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> We Only Ever See One Side Of The Moon
Steve101
Posted: Feb 6 2012, 01:47 PM


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Anyone know if there is a reason for why we always see the same side of the moon?

I did think that all planets etc rotate on their own axis, but it continues to bother me that the moon rotates at exactly the right speed so that the same side faces Earth. It seem so improbable that I wonder if there is something that makes it do that. For example the shape of the moon and the gravitational pull of the earth or something. Or maybe its not exactly the same and in 100,000 years it will show a different side?
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synthsin75
Posted: Feb 6 2012, 05:00 PM


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Robittybob1
Posted: Feb 6 2012, 07:00 PM


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QUOTE (Steve101 @ Feb 6 2012, 01:47 PM)
Anyone know if there is a reason for why we always see the same side of the moon?

I did think that all planets etc rotate on their own axis, but it continues to bother me that the moon rotates at exactly the right speed so that the same side faces Earth. It seem so improbable that I wonder if there is something that makes it do that. For example the shape of the moon and the gravitational pull of the earth or something. Or maybe its not exactly the same and in 100,000 years it will show a different side?

Here's how I see it happening.

When the Moon was first captured by the Earth's atmosphere the Moon would have been rotating faster than the Earth. Tidal effects on the Moons mantle converted the kinetic energy of rotation to just heat, the core of the Moon heated and partially melted and separated. As the rotation slowed the molten core began solidifying in the off-center position and hence has become tidally locked.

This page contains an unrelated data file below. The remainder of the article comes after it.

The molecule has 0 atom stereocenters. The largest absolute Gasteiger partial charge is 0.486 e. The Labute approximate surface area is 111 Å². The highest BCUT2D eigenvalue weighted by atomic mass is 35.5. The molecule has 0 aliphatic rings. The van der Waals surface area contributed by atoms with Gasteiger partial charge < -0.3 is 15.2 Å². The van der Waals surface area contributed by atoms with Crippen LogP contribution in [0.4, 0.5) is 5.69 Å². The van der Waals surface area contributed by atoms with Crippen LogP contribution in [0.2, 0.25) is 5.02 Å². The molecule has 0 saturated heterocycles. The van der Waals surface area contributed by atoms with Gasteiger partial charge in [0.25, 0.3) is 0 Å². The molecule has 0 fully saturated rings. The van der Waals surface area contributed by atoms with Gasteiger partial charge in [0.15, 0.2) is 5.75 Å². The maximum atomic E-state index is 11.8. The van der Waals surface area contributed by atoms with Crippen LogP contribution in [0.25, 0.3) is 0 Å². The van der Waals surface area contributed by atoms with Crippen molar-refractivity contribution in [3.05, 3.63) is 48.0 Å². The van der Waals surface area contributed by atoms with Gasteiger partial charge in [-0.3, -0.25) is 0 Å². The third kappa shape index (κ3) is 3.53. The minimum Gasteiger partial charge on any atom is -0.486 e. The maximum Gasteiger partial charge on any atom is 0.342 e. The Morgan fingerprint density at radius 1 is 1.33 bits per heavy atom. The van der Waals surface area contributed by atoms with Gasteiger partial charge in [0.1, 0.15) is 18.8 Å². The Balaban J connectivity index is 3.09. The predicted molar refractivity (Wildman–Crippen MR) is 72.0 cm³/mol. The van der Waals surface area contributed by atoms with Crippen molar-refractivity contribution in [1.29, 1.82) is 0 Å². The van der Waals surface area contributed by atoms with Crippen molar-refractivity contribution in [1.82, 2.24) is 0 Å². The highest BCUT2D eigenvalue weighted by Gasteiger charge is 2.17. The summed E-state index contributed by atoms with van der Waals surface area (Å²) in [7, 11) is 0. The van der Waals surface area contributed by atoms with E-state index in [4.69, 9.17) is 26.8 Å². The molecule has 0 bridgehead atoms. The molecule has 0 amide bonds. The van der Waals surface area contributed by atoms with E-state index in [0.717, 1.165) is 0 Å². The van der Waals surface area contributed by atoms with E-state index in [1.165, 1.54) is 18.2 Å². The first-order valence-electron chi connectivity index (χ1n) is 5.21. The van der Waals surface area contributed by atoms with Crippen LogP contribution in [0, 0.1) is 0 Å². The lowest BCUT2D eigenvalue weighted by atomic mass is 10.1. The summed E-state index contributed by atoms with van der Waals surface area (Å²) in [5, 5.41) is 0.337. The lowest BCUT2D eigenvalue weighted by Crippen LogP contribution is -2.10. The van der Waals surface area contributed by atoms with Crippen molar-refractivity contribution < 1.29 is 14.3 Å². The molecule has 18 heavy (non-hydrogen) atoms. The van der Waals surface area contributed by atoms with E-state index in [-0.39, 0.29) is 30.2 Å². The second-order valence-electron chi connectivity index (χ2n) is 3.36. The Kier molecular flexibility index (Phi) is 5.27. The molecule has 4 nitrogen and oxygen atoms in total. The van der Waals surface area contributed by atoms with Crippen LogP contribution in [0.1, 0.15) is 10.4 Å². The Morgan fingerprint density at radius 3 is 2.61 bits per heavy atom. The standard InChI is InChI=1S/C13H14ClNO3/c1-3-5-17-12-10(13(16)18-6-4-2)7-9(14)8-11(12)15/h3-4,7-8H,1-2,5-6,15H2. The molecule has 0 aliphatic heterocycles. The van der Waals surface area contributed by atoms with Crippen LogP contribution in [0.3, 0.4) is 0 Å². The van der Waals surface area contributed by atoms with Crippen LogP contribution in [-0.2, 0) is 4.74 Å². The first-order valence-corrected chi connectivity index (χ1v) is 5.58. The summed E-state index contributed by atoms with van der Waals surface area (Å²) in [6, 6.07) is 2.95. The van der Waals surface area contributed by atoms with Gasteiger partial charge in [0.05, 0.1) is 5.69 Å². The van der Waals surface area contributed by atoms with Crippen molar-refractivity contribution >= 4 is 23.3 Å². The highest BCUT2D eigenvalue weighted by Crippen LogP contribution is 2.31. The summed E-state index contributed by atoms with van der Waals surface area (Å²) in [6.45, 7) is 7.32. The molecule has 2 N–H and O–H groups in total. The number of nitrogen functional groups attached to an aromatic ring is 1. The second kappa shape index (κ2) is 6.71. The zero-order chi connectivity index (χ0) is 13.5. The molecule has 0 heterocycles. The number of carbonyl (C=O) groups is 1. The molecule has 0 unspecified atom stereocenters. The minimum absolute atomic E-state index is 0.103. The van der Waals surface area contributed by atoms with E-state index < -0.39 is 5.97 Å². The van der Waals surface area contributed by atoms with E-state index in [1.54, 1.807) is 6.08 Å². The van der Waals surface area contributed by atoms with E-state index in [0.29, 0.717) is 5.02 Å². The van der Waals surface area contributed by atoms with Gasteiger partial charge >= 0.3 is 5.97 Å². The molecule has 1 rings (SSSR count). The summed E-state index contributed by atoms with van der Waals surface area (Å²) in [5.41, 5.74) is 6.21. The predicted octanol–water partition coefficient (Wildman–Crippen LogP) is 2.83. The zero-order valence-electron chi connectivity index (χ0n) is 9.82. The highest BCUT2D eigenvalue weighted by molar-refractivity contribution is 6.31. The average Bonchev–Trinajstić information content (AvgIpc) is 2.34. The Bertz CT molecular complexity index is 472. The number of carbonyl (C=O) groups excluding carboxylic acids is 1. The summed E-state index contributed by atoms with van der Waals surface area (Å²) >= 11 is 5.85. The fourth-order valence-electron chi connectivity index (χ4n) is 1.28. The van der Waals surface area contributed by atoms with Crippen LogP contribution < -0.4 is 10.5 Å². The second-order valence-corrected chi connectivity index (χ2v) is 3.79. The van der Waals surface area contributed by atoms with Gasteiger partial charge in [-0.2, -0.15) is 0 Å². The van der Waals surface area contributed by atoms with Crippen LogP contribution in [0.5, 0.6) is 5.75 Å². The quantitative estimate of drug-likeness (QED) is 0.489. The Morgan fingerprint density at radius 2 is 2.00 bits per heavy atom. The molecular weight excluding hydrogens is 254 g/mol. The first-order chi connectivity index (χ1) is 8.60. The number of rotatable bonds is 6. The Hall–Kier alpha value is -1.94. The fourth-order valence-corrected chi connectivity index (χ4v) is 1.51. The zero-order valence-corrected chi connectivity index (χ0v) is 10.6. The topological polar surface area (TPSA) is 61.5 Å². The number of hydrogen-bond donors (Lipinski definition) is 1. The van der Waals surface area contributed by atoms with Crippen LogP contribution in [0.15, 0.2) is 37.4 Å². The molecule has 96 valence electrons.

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candy183
Posted: Feb 8 2012, 02:55 AM


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Tidal effects on the Moons mantle converted the kinetic energy of rotation to just heat, the core of the Moon heated and partially melted and separated.
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fishspawned
Posted: Feb 8 2012, 03:49 AM


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QUOTE
http://en.wikipedia.org/wiki/Tidal_locking



this is amazing, i'm shocked i never heard of this before. more so in that it makes perfect sense.
thank you.

This post has been edited by fishspawned on Feb 8 2012, 03:50 AM
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Robittybob1
Posted: Feb 8 2012, 04:11 AM


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QUOTE (fishspawned @ Feb 8 2012, 03:49 AM)


this is amazing, i'm shocked i never heard of this before. more so in that it makes perfect sense.
thank you.

In the link it says
QUOTE

Orbital changes
If rotational frequency is larger than orbital frequency, a small torque counteracting the rotation arises, eventually locking the frequencies (situation depicted in green)The angular momentum of the whole A-B system is conserved in this process, so that when B slows down and loses rotational angular momentum, its orbital angular momentum is boosted by a similar amount (there are also some smaller effects on A's rotation). This results in a raising of B's orbit about A in tandem with its rotational slowdown. For the other case where B starts off rotating too slowly, tidal locking both speeds up its rotation, and lowers its orbit.


From other reading the momentum is only partially conserved. A fair amount of the energy and momentum is lost as heat. Without the loss of Kinetic Energy the moon would just keep on rotating.
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El_Machinae
Posted: Feb 19 2012, 07:42 PM


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I love it when people notice something weird, go try to find out why, and then discover the answer.

Curiosity and science are awesome.


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